Set on Mount Desert Island in coastal Maine’s Hancock County, Bar Harbor is considered the entrance to Acadia National Park, one of New England’s most famous sights. The College of Atlantic, a few significant biotech enterprises, and a plethora of architectural, artistic, and scenic treasures are located here.

And if you fancy science, you’ll notice Bar Harbor is home to a large number of savants, whether they are biological researchers, astronomers, social scientists, or geographers. Bar Harbor is also hosting some of the finest dining establishments in Maine, each providing unique tasting menus.

8. Farmington, Franklin County

Farmington, Maine
University of Maine at Farmington / facebook.com
  • Population: 7,623
  • Median Income: $36,429
  • Median Home Price: $172,600
  • Median Age: 36.7
  • Cost of living: 11.4% lower than U.S. average

Farmington is a bustling college community nestled in the wooded hillsides of western Maine’s rocks. Thus, it is also an excellent starting point for out-of-the-house pursuits. Much of Farmington’s center has been restored into wonderful small boutiques, galleries, and eateries.

Visit the SugarWood Gallery, which showcases the artwork of many artists and craftspeople, and also Twice Sold Tales, a long-established local bookstore. Farmington, being the western hill’s capital town, is of high standing among adventure addicts. Whether you’re in town for a fair, a short trip or to find a new home, you can’t go wrong.

7. Saco, York County

Saco, Maine
  • Population: 20,121
  • Median Income: $52,611
  • Median Home Price: $371,400
  • Median Age: 42.2
  • Cost of living: 3.4% higher than U.S. average

Saco is the state of Maine’s earliest documented village, located near the Canadian frontier. This charming spot is a strategic advantage for children and families. Ferry Beach State Park features a beautiful seaside shoreline, recreational paths, and a unique northern growth of black gum trees.

Young trekkers will dig the Saco Bay Trails, a series of tracks that wind through the sea. Visit the prized Saco Museum, take a stroll through the historical area, or pick up a book in the Dyer Library. Saco residents identify themselves as extremely educated people, with 38% of inhabitants having a bachelor’s degree.

6. Freeport, Cumberland County

Freeport, Maine
  • Population: 8,633
  • Median Income: $72,526
  • Median Home Price: $536,800
  • Median Age: 46.6
  • Cost of living: 16.1% higher than U.S. average

Freeport is nationally recognized for plenty of high-end outlets and independent shops situated in lovely brick structures, many dating back to the 18th century. Residents used to earn their fortunes from fishing and shipbuilding, hence the harbor and sailing club were established on the former sites of those endeavors.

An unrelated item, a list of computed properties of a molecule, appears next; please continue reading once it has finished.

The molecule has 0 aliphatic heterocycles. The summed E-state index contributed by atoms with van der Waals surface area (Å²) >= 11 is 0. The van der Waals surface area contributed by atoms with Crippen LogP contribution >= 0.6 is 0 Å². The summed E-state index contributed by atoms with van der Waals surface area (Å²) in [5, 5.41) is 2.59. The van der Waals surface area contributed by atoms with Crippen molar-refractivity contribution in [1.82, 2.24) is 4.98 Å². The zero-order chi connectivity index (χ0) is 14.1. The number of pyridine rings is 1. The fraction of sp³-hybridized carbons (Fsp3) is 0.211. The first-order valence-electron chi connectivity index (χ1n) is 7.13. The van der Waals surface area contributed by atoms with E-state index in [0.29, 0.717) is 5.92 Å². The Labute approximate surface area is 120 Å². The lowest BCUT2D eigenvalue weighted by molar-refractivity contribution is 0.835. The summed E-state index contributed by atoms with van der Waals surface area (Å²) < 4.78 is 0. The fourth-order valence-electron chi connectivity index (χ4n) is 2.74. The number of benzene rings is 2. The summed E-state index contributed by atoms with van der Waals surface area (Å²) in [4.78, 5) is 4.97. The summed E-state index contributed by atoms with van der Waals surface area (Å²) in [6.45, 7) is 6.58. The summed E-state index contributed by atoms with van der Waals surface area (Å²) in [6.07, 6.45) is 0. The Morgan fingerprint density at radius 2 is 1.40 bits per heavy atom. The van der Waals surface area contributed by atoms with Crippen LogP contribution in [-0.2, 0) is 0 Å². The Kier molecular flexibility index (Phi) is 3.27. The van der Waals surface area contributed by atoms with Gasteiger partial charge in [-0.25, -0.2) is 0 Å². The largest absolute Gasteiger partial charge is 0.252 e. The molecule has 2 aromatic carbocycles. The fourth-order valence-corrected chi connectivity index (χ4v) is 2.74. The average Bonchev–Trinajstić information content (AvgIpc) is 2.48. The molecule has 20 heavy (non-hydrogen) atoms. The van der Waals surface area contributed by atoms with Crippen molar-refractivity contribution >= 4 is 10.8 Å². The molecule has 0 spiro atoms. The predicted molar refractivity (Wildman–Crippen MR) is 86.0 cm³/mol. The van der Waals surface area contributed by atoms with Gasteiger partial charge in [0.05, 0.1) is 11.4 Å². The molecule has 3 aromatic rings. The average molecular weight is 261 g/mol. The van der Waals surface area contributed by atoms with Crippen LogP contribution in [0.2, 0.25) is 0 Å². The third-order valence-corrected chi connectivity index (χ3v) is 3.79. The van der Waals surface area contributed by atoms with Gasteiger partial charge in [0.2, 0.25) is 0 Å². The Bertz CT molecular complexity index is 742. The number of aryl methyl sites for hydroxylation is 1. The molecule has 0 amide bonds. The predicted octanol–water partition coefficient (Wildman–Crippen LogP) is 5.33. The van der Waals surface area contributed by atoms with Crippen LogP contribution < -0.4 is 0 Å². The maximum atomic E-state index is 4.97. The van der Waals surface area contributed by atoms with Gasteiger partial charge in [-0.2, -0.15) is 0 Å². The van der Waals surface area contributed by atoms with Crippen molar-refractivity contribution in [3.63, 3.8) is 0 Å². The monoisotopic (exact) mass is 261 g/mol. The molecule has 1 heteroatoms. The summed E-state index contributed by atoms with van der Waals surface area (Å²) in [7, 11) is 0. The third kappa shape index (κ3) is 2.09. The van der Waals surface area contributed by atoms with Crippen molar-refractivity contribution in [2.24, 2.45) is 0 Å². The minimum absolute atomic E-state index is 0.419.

Besides first-rate shopping, Freeport also provides exquisite regional cuisine, a bustling craft beer culture, and a broad array of leisure pursuits for all generations and preferences. Due to a variety of factors, Freeport is an excellent choice for couples with children, being a peaceful town.

5. Scarborough, Cumberland County

Scarborough, Maine
  • Population: 21,527
  • Median Income: $78,359
  • Median Home Price: $539,800
  • Median Age: 45.8
  • Cost of living: 43.5% higher than U.S. average

One of Maine’s quickest developing villages, it is a top family and economic area and a magnet for nature aficionados. This seaside community’s principal assets include its wide pristine beaches and sand, as well as miles of marshes. Being nearby to all that Portland has to offer, you might discover that whatever you want for an excellent lifestyle is already there.

Bird gazing is quite renowned in Scarborough, thanks in great part to Scarborough Marsh, a 3,100-acre wetland where people relish discovering the Dunstan River and birders gather to observe a diverse array of fowl and other wildlife. Apart from open-air fun, there are several leisure possibilities.

4. Yarmouth, Cumberland County

Yarmouth, Maine
  • Population: 8,602
  • Median Income: $74,014
  • Median Home Price: $605,500
  • Median Age: 49.4
  • Cost of living: 25.5% higher than U.S. average

Yarmouth was not formed until the mid-19th century, but the territory had been occupied for two centuries prior. During that period, the region was identified as North Yarmouth and was occupied by Native Indians who were drawn to the ocean and its abundant resources.

Though ship manufacturing was the primary driving force of commercial expansion and subsequent progress in the area, Yarmouth is now a vibrant town and one of the state’s most popular vacation sites. Not only does it have a rich tradition and cultural identity to impart to the globe, but it also serves as a wonderful portal to the Atlantic Ocean and other nearby outlying locations.